The Eleff Law Group

Reasons You NEED A Power Of Attorney

In a perfect world, people are able to handle their own affairs and stay in control of their own lives. However, no matter how healthy you are, the future is uncertain. There is always a possibility you could fall ill, or be incapacitated for one reason or another. Sometimes the best way to truly maintain control over one's life is to be ready to relinquish it - at least to some extent. This is done by designating a person or persons to fill the role of Power of Attorney.

What Is A Power Of Attorney?

A power of attorney (POA) is a legal document that grants one person permission to make certain decisions in place of another person. The person who created the POA is the principal. The person named in the POA is the agent or attorney-in-fact, and is normally a close relative, friend or business associate.

When it comes to the roles that POAs play, it is not one-size-fits-all. There are many different types of POAs that serve a multitude of purposes.

Durable POAs

A durable POA is a lasting document, meaning it doesn't expire upon a certain date or event, except for the death of the principal. It can be drafted to either become active immediately or activate when a physician or other medical professional declares that the principal is unable to handle their own affairs due to an accident or illness.

If you do become incapacitated, you may be incapable of making sound decisions and may harm yourself or your finances inadvertently. By creating a durable POA before you become incapacitated, you can protect yourself against this scenario.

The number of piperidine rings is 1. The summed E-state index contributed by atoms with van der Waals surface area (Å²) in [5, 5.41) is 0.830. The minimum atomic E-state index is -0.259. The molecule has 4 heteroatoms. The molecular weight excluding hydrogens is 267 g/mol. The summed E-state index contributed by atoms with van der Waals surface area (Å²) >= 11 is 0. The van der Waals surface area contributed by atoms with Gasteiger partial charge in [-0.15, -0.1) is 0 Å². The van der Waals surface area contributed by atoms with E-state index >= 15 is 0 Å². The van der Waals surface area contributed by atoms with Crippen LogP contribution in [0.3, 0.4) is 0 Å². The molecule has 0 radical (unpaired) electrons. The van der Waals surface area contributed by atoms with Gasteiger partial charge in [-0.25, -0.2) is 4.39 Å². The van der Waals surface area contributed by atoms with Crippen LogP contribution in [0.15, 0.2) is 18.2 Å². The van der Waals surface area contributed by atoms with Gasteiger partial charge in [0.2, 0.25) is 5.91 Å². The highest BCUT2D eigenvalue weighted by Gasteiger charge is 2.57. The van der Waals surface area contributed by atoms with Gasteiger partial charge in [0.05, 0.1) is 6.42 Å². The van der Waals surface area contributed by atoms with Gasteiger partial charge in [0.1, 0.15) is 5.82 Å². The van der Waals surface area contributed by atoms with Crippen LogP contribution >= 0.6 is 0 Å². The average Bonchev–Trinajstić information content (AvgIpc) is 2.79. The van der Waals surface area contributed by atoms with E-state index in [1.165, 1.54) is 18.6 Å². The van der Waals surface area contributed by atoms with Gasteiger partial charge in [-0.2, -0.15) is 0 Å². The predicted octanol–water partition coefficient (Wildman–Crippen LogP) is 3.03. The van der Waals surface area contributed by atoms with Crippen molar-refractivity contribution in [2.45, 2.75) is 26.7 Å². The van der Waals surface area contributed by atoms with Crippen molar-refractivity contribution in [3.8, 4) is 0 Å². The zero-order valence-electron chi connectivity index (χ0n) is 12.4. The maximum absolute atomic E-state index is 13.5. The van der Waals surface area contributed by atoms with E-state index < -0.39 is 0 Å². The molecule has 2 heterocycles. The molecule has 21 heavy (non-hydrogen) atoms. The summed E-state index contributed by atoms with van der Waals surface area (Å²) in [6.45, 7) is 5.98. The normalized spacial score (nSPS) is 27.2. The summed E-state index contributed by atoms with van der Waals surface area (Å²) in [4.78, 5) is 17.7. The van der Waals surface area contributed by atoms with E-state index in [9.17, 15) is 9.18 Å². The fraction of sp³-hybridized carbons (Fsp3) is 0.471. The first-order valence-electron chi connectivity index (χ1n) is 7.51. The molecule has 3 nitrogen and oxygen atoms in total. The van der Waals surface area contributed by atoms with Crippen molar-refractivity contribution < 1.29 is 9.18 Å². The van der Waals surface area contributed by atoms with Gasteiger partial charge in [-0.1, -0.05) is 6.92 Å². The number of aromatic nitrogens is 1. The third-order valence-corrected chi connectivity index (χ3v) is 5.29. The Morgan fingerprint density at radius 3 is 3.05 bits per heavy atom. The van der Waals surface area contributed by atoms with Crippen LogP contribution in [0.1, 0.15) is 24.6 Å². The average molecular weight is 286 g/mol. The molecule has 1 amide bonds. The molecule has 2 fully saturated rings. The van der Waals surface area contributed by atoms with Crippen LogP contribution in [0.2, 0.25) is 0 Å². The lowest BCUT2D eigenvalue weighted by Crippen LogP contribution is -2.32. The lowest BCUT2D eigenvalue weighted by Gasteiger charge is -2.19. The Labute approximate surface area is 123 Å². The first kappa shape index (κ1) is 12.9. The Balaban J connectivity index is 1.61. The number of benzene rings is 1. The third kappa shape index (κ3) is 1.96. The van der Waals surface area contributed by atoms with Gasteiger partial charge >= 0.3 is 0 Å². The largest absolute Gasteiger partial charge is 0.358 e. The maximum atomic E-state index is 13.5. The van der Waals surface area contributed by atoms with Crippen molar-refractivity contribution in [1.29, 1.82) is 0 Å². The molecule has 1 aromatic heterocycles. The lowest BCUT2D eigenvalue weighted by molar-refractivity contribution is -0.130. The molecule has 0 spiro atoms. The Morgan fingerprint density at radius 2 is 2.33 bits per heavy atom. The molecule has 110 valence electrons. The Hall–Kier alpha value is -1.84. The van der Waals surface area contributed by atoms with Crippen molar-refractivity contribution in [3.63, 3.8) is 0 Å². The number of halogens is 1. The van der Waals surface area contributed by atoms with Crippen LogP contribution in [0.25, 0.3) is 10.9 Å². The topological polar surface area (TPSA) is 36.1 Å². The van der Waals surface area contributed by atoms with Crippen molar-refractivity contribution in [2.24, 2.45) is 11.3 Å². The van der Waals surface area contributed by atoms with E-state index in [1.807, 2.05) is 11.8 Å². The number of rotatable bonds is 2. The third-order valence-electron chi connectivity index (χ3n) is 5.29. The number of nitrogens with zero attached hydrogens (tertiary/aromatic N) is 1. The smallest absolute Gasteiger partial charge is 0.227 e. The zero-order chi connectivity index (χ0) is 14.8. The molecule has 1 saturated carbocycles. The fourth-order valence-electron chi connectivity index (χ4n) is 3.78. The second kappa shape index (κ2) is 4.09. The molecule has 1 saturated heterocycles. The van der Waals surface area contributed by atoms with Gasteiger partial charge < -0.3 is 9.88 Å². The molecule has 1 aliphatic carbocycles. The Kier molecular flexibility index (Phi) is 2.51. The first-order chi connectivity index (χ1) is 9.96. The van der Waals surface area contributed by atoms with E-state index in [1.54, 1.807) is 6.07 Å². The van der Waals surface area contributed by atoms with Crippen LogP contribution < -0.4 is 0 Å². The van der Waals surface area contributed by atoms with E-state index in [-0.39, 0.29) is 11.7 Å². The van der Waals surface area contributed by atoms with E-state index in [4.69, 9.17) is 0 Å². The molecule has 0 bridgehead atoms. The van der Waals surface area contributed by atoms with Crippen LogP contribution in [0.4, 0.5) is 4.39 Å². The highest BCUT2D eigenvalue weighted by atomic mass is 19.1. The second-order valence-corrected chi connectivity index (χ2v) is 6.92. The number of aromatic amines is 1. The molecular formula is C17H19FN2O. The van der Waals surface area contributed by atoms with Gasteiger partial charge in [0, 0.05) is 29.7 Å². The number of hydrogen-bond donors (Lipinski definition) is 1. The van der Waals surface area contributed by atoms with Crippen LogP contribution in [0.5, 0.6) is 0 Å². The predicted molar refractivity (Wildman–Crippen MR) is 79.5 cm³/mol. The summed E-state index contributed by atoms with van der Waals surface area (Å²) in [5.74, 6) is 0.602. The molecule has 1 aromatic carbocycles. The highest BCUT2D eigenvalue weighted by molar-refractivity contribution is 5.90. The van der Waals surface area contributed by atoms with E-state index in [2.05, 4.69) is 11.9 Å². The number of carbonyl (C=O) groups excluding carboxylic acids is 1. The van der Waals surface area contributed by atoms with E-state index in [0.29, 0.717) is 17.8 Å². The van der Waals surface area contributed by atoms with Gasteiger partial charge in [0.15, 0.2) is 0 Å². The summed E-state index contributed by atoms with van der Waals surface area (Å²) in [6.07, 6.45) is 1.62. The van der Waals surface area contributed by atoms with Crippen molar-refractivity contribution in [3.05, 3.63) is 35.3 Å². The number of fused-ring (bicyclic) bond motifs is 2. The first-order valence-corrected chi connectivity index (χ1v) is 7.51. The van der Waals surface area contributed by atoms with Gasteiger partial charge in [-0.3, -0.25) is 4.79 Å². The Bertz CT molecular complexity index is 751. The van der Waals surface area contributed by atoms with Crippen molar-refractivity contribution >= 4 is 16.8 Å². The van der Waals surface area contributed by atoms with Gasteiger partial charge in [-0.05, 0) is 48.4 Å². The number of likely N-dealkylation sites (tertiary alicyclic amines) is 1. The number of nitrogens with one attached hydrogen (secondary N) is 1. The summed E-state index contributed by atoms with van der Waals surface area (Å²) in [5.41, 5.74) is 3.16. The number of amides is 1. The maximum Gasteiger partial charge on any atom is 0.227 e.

Non-Durable POAs

If you have no major concerns regarding falling ill, but expect to be traveling or unavailable to handle business matters, a non-durable may be the right option. A non-durable POAs is granted for a limited period of time and expires either on a specific date, or upon a specific event. The principal is not incapacitated, only temporarily unavailable. These POAs are easily revoked, and do expire when indicated, or in the case of the principal's death.

Considering Health And Finances Separately

When deciding on whom to name in the POA role, there are many who develop a separate health or medical POA and a separate financial POA. A medical POA is called an Advance Health Care Directive; while financial powers are created in personal financial POAs.

Everyone has different skill-sets. One family member or close friend may be more trusted to handle finances while another is more qualified to make medical decisions. These separate documents allow you to name individuals to handle these specific and separate issues on your behalf.

The person you choose to fulfill the medical role should be someone who is compassionate, whom you have communicated with about health matters and you trust to carry out your true wishes. Without this type of POA, decisions may be made that are not it your best interest and do not jibe with your wishes.

The person named in your financial POA will take over your financial affairs and should be a person who knows and understands your budget and financial priorities. It might be the same person as your healthcare POA, but it doesn't have to be.

POAs For The Healthy

Even if you are healthy developing a durable or non-durable POA is recommended. As stated previously, no one can foresee the future. Remember, a POA does not take away your own power to make decisions for yourself. Instead, it provides you with a safeguard against future health issues.

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